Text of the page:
The Mating Game: Big Bad Wolf(10)By: Georgette St. Clair
As the vendor began putting their hot dogs into buns, a woman rushed up holding a notepad and pen. “Oh, I just love you. Can I have your autograph?” she gushed.
“I’m on a date,” Ryker grumbled, and signed quickly, an illegible scrawl.
By the time they vender had handed over their hot dogs,there were half a dozen people gathered around them.
They walked through the park, with the people trailing along behind them. The crowd looked as if they wanted to approach, but Ryker scared them off by spinning around and raking them with a ferocious scowl.
Daisy took a bite of hot dog, and a dozen flash bulbs went off. She chewed and swallowed quickly, annoyed.
“You have mustard on your face,” Ryker said. “Don’t worry, though – yellow is definitely your color.” He quickly wiped it off with a paper napkin. More flashbulbs went off. Daisy stared down at her hot dog with dismay.
“Mouth full of food is not my best look,” she said.
“This is ridiculous,” Ryker groaned. Then he got a wicked look in his eye. “Do you trust me?”
“Not in the slightest,” she said promptly. “Why?”
“Are you willing to at least trust my driving?”
“I guess?” She glanced doubtfully at his little red sports car. She knew guys liked their flashy sports cars, but driving in a tiny piece of tinfoil on wheels made her nervous. How did Ryker even fit in that damn thing?
Then she shrugged. “I mean, I’m a shifter. I’m pretty hard to kill, unless you go right off the edge of a very high cliff.”
“Your confidence fills my heart with joy,” he said. “Lucky there’s no cliffs in this area.”
They got into his car and drove off quickly, tearing through the streets, squealing on two tires as they rounded sharp corners, racing through yellow lights. One by one the paparazzi began dropping off.
Her phone rang as she drove. It was her roommate Larissa, making their pre-arranged call.
“Cadence is having an allergic reaction,” Larissa said. That was their code phrase. It gave Daisy an excuse to drop everything and rush home if the date was going badly.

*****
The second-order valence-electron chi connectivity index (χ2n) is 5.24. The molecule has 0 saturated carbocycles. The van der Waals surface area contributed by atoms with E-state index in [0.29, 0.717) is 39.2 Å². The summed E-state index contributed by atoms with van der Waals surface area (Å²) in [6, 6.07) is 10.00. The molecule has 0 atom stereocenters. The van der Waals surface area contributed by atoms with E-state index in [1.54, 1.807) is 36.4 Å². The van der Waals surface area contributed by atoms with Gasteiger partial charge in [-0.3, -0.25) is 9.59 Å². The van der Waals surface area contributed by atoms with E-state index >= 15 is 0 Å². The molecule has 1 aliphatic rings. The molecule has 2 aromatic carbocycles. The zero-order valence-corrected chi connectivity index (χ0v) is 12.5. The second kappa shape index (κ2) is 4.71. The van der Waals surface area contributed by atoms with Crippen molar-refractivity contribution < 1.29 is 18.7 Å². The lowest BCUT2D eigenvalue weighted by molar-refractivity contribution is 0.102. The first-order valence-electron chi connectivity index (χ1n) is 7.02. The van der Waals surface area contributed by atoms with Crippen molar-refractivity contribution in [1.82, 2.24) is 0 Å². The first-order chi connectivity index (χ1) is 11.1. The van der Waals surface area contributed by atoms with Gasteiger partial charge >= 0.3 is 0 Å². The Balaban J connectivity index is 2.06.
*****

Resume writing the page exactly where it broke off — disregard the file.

“I’m sure she’ll be fine,” Daisy said, which meant that Daisy didn’t need to be rescued.
“Does she need us to come kick some ass or not?” Cadence yelled in the background. “Because if not, it’s ladies night at the Thirsty Iguana and I’m gonna miss the two for one drink special.”
“No asses need to be kicked tonight, thank you,” Daisy said, as Ryker gave her a puzzled look.
“So?” Larissa said. “How is the date going tonight? My dating life is a vast, arid desert this week. Let me live vicariously through you.”
“It’s…” She glanced over at Ryker. “Indescribable.”
“Indescribable?” Larissa said suspiciously. “That doesn’t sound good. What do you mean by that?”
“I don’t know yet. I’ll tell you when I do. Don’t wait up.” She hung up the phone.
“So, an allergy attack. That’s original.” Ryker grinned.
“Eavesdropper.” She smiled back.
“Shifter hearing,” he said. “Can’t help myself.”
A short while later they pulled up in front of an enormous neo-modern house in the city’s exclusive Greenwood Heights neighborhood. It had an asymmetrical angled roof, floor to ceiling windows with a dark tint, and a white-washed concrete exterior. The hedges in front of it were severely clipped into twisty corkscrew shapes.
He pulled into his garage and parked, quickly shutting the garage door.
“I’ll drive you back to get your car tomorrow morning. I hope you don’t mind getting up early – I have to take the investors on a tour of our factory.”
“That’s fine. I volunteered to help clean up the school playground tomorrow morning,” she said.
“What do you do at the school?” Ryker held open the door to the house and gestured for her to walk through. “See, I can be a gentleman.”
“I’m a teacher. Middle school English and history.”
“So you work at some fancy prep school?”
“Oh, it’s fancy all right.” So fancy that there were metal detectors in the doorways and bars on the windows. It was a culture shock that Daisy still struggled to adjust to every day.